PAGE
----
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View of the Olympic Rings near the new National Stadium in Tokyo. Photo: Stanislav Kogiku/SOPA Images/LightRocket via Getty Images

The fate of the Tokyo Olympics is expected to be decided within the next three months amid fears surrounding the spread of the novel coronavirus, International Olympic Committee member Dick Pound told the Associated Press in an interview on Tuesday.

The state of play: The games are on as of now, but the committee's final decision will depend on discussions with the World Health Organization, Pound said. The Olympics are set to bring roughly 11,000 athletes to Tokyo, with the event scheduled to begin on July 24. Another 4,400 athletes will arrive in Japan for the Paralympics set to start on Aug. 25.

What he's saying: "All indications are at this stage that it will be business as usual. So keep focused on your sport and be sure that the IOC is not going to send you into a pandemic situation," Pound said.

  • "It's a big, big, big decision and you just can't take it until you have reliable facts on which to base it."

Yes, but: Pound said if the Olympics couldn't take place in Tokyo this summer, canceling would be more likely than moving to another city, or postponement.

  • "You just don't postpone something on the size and scale of the Olympics."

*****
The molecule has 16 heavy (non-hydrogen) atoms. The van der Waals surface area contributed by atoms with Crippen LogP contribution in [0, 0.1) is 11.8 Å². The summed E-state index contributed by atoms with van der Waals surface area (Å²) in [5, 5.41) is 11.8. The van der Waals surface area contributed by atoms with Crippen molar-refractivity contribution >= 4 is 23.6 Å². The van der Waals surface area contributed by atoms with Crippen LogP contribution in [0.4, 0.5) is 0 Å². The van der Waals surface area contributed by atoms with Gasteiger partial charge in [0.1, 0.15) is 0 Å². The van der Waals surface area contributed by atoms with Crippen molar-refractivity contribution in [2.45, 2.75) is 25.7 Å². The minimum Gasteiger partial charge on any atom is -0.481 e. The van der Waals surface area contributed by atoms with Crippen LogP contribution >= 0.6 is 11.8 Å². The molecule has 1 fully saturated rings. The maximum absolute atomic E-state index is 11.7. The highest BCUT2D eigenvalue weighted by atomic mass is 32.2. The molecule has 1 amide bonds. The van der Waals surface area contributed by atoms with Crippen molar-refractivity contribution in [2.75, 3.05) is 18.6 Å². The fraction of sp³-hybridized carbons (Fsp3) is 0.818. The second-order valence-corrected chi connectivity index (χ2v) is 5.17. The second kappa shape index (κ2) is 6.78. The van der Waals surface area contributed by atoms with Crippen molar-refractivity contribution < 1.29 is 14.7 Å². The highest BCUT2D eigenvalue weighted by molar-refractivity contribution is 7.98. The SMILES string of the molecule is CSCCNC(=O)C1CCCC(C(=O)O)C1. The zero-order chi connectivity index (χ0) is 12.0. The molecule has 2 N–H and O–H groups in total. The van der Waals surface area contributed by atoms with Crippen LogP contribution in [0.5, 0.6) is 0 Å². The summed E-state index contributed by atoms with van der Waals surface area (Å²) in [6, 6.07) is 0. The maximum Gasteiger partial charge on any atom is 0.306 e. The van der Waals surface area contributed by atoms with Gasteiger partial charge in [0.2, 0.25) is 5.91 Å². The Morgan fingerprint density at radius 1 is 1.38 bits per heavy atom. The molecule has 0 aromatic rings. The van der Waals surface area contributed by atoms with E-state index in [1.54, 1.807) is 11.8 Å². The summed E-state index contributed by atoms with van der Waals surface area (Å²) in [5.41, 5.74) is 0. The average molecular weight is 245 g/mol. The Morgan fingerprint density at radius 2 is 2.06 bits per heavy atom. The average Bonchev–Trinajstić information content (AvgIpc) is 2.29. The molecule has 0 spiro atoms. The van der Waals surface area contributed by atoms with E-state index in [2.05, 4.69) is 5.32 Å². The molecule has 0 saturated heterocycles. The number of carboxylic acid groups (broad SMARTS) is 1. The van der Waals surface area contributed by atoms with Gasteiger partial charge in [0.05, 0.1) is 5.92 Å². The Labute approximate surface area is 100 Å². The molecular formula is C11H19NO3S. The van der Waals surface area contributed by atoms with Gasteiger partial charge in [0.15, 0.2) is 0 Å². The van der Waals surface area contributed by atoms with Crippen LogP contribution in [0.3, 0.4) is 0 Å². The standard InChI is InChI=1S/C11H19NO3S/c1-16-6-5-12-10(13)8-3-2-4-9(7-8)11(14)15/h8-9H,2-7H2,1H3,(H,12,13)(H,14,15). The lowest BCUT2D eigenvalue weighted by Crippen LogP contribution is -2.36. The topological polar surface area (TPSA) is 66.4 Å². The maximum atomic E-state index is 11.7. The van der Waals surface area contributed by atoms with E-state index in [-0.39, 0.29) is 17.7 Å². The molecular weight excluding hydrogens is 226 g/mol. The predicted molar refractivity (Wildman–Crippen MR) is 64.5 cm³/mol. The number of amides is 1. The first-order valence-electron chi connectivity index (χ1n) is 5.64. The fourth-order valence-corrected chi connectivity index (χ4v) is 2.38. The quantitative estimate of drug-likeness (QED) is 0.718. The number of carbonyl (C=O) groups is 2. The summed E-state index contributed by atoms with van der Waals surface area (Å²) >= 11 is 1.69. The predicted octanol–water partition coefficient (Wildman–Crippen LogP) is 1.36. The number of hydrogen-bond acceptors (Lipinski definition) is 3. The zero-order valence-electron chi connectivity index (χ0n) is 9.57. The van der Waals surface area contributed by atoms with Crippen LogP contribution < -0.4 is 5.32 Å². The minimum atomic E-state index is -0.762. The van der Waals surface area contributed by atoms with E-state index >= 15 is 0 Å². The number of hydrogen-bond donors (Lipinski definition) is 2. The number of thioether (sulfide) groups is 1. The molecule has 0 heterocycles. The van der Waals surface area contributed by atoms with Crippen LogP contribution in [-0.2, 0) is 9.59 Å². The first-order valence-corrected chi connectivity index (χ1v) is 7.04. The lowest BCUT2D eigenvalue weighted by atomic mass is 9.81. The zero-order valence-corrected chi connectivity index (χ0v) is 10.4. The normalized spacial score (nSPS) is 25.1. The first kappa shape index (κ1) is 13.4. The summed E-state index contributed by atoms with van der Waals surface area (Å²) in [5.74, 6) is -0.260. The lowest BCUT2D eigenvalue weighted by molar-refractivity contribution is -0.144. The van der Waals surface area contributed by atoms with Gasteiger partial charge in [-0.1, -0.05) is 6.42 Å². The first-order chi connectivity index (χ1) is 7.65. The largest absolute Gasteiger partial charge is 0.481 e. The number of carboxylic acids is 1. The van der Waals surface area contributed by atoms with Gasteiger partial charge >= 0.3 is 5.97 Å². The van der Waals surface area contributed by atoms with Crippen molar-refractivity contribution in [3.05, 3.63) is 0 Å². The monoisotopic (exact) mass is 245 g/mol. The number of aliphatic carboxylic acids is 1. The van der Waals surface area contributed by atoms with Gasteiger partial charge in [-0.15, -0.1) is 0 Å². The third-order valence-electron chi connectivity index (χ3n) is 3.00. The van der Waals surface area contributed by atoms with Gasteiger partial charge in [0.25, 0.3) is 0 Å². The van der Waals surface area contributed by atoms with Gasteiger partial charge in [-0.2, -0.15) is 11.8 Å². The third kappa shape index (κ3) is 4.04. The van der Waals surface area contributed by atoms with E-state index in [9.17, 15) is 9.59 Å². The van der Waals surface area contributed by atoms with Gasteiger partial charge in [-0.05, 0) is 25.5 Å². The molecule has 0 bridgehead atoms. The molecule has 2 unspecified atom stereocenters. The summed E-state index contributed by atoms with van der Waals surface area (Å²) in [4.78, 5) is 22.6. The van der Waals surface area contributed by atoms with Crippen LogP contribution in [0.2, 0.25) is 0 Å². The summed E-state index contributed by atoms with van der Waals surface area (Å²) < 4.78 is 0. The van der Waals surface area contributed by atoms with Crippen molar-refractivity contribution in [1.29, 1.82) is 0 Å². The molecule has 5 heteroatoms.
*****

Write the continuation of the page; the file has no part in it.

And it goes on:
• "There's so many moving parts, so many countries and different seasons, and competitive seasons, and television seasons. You can't just say, we'll do it in October."

Go deeper: CDC issues travel warning as South Korea coronavirus cases near 1,000

Go deeper

Updated 1 hour ago - Politics & Policy

Coronavirus dashboard

Illustration: Annelise Capossela/Axios

  1. Health: Coronavirus cases hold steady at 65,000 per day — CDC declares racism "a serious public health threat" — WHO official: Brazil is dealing with "raging inferno" of a COVID outbreak
  2. Vaccines: America may be close to hitting a vaccine wall — Pfizer asks FDA to expand COVID vaccine authorization to adolescents — CDC says Johnson & Johnson vaccine supply will drop 80% next week.
  3. Economy: Treasury says over 156 million stimulus payments sent out since March — More government spending expected as IMF projects 6% global GDP growth.
  4. Politics: Supreme Court ends California's coronavirus restrictions on home religious meetings
  5. Variant tracker: Where different strains are spreading.

Second senior Matt Gaetz aide resigns amid federal investigation

Rep. Matt Gaetz (R-Fla.) walking out of the Capitol in January 2021. Photo: Stefani Reynolds/Bloomberg via Getty Images

Devin Murphy, Rep. Matt Gaetz's legislative director, has stepped down amid a federal investigation into sex trafficking allegations against the Florida Republican congressman, the New York Times first reported and Axios has confirmed.

The latest: "It's been real," Murphy wrote in an email, obtained by Axios, to Republican legislative directors on Saturday morning, with the subject line: "Well...bye."

Rep. Dan Crenshaw says he'll be blind for a month after eye surgery

Rep. Dan Crenshaw (R-Texas) in Washington, D.C., in December 2020. Photo: Tom Williams/CQ-Roll Call, Inc via Getty Images

Rep. Dan Crenshaw (R-Texas) said in a statement Saturday he will be blind for roughly a month after getting surgery to reattach the retina in left eye.

Why it matters: Crenshaw, who lost his right eye and sustained severe damage to his left eye during his third deployment to Afghanistan in 2012, said he will be "pretty much off the grid for the next few weeks."